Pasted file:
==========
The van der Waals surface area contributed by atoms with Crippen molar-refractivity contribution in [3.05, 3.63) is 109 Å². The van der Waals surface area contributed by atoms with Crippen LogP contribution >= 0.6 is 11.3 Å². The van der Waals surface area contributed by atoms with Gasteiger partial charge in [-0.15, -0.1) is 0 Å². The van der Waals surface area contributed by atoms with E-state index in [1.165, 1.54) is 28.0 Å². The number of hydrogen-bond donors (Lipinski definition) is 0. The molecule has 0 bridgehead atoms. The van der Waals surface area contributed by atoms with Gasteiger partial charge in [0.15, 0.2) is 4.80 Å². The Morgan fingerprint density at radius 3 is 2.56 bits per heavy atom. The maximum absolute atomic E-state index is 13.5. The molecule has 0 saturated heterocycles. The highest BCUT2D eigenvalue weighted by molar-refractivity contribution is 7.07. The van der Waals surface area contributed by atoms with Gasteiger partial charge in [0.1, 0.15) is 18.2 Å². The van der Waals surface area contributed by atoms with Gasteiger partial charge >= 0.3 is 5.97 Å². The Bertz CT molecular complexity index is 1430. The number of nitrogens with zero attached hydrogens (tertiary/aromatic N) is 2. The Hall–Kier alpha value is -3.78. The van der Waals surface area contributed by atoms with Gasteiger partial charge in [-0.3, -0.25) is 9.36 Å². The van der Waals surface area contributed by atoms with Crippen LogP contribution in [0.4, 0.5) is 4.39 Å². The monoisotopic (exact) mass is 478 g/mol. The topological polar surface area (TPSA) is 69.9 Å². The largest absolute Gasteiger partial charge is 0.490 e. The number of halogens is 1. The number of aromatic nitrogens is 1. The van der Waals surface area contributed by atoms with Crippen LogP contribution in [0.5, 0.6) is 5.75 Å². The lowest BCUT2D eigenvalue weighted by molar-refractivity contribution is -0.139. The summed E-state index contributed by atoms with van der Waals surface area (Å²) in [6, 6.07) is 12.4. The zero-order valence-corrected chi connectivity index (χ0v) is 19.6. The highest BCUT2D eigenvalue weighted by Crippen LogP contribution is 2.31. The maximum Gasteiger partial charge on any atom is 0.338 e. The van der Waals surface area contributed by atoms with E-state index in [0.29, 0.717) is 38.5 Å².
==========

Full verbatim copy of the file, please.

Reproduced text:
The van der Waals surface area contributed by atoms with Crippen molar-refractivity contribution in [3.05, 3.63) is 109 Å². The van der Waals surface area contributed by atoms with Crippen LogP contribution >= 0.6 is 11.3 Å². The van der Waals surface area contributed by atoms with Gasteiger partial charge in [-0.15, -0.1) is 0 Å². The van der Waals surface area contributed by atoms with E-state index in [1.165, 1.54) is 28.0 Å². The number of hydrogen-bond donors (Lipinski definition) is 0. The molecule has 0 bridgehead atoms. The van der Waals surface area contributed by atoms with Gasteiger partial charge in [0.15, 0.2) is 4.80 Å². The Morgan fingerprint density at radius 3 is 2.56 bits per heavy atom. The maximum absolute atomic E-state index is 13.5. The molecule has 0 saturated heterocycles. The highest BCUT2D eigenvalue weighted by molar-refractivity contribution is 7.07. The van der Waals surface area contributed by atoms with Gasteiger partial charge in [0.1, 0.15) is 18.2 Å². The van der Waals surface area contributed by atoms with Gasteiger partial charge >= 0.3 is 5.97 Å². The Bertz CT molecular complexity index is 1430. The number of nitrogens with zero attached hydrogens (tertiary/aromatic N) is 2. The Hall–Kier alpha value is -3.78. The van der Waals surface area contributed by atoms with Gasteiger partial charge in [-0.3, -0.25) is 9.36 Å². The van der Waals surface area contributed by atoms with Crippen LogP contribution in [0.4, 0.5) is 4.39 Å². The monoisotopic (exact) mass is 478 g/mol. The topological polar surface area (TPSA) is 69.9 Å². The largest absolute Gasteiger partial charge is 0.490 e. The number of halogens is 1. The number of aromatic nitrogens is 1. The van der Waals surface area contributed by atoms with Crippen LogP contribution in [0.5, 0.6) is 5.75 Å². The lowest BCUT2D eigenvalue weighted by molar-refractivity contribution is -0.139. The summed E-state index contributed by atoms with van der Waals surface area (Å²) in [6, 6.07) is 12.4. The zero-order valence-corrected chi connectivity index (χ0v) is 19.6. The highest BCUT2D eigenvalue weighted by Crippen LogP contribution is 2.31. The maximum Gasteiger partial charge on any atom is 0.338 e. The van der Waals surface area contributed by atoms with E-state index in [0.29, 0.717) is 38.5 Å².